On Sunday, anti-violence activists gathered once again to speak out against Chicago violence. Community members and local religious leaders called for "28 Days of Peace" following a weekend that left seven dead and more than a dozen others wounded in gun violence across the city.
The anti-violence rallies and marches seem to be more frequent these days, but Chicago Police Superintendent Jody Weis said Monday that the city's murder rate is down--while media coverage of Chicago violence has gone up.
"Despite reading the screaming headlines and the nonstop coverage that these violent incidents receive -- as well they should -- the fact is that the decline in violence over the past two decades is significant," Weis told reporters Monday, according to the Chicago Tribune. He also released charts and statistics to illustrate his point. (CPD charts in slideshow below)
While the tragic deaths of three Chicago police officers since May has certainly drawn national attention to the city's violence, police say the increased media coverage is likely the reason why more Chicagoans are feeling like violent crime has increased.
The Tribune reports:
Chicago is not alone in this image problem, an expert said. Crime has become easier to cover with technology, and 24-hour news organizations demand more stories.
"Crime gets amplified," said James Alan Fox, a criminologist at Northeastern University in Boston. "People's perceptions of crime [are] totally out of touch with the statistical reality. It's not a headline-grabber."
Weis stressed to reporters that he was not trying to downplay Chicago violence--just trying to put things into perspective.
But the police officer who runs the popular police blog, Second City Cop, says the increased coverage is not just a public relations issue:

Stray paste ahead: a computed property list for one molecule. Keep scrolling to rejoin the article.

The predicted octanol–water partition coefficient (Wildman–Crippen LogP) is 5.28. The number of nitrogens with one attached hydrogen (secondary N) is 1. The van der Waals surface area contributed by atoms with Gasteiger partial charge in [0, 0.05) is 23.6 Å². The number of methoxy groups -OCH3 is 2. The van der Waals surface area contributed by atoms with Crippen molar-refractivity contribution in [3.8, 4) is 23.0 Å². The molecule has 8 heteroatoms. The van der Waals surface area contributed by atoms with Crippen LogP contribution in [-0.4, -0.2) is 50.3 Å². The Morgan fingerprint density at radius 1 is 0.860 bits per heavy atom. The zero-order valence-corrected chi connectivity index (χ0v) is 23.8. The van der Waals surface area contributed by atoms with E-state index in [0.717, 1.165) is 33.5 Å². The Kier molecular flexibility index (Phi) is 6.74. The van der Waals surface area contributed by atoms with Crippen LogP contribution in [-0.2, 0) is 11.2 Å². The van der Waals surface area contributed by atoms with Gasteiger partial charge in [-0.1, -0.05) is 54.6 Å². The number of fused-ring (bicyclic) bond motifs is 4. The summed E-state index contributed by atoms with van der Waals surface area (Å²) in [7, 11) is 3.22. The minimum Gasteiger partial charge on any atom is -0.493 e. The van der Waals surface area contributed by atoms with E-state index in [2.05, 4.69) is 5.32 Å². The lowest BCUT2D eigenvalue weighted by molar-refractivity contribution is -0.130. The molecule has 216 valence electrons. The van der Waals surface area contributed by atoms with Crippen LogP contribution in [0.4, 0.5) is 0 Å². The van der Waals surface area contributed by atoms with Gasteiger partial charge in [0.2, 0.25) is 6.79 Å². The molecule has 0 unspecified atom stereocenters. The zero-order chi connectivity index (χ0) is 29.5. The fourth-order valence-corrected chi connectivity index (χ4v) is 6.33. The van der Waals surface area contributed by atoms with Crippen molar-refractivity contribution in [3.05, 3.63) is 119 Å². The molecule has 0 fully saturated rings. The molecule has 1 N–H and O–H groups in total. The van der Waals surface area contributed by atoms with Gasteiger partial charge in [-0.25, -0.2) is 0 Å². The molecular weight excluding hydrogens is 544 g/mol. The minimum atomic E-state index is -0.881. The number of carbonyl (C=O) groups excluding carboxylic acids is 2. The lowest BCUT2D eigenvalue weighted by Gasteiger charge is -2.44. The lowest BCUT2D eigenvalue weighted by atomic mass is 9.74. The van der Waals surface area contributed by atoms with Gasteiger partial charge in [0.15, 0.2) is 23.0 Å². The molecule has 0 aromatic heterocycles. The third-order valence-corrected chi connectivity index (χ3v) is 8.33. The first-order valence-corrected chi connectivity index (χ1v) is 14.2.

Yes, crime is down in certain categories, but it masks the crimes that are up.
Shootings are up. Shootings with multiple victims are way up and probably account for most of the increases seen citywide. And it doesn't help that most articles in the media end with "No one is in custody, Area 2 Detectives continue to investigate."
Arrests and convictions are down. Significantly. Clearance rates are under 50% for most crimes and murder clearances are under 33% and dropping. There are fewer "success stories" of killers being caught, prosecuted and sentenced to decades in prison.
Among other things, the Second City Cop blogger blames early prisoner release, less officers on the street and poor leadership for the spike in violence.
Following the death of Officer Michael Bailey last month, Mayor Daley said he would hire 100 new police officers, which most consider to be a drop in the bucket.
Meanwhile, activists are hoping a call for peace will work this time.
"It only takes 21 days to break a habit so hopefully we can change some minds," Reverend Ira Acree told Fox Chicago.
Check out the charts the Chicago Police Department released Monday here: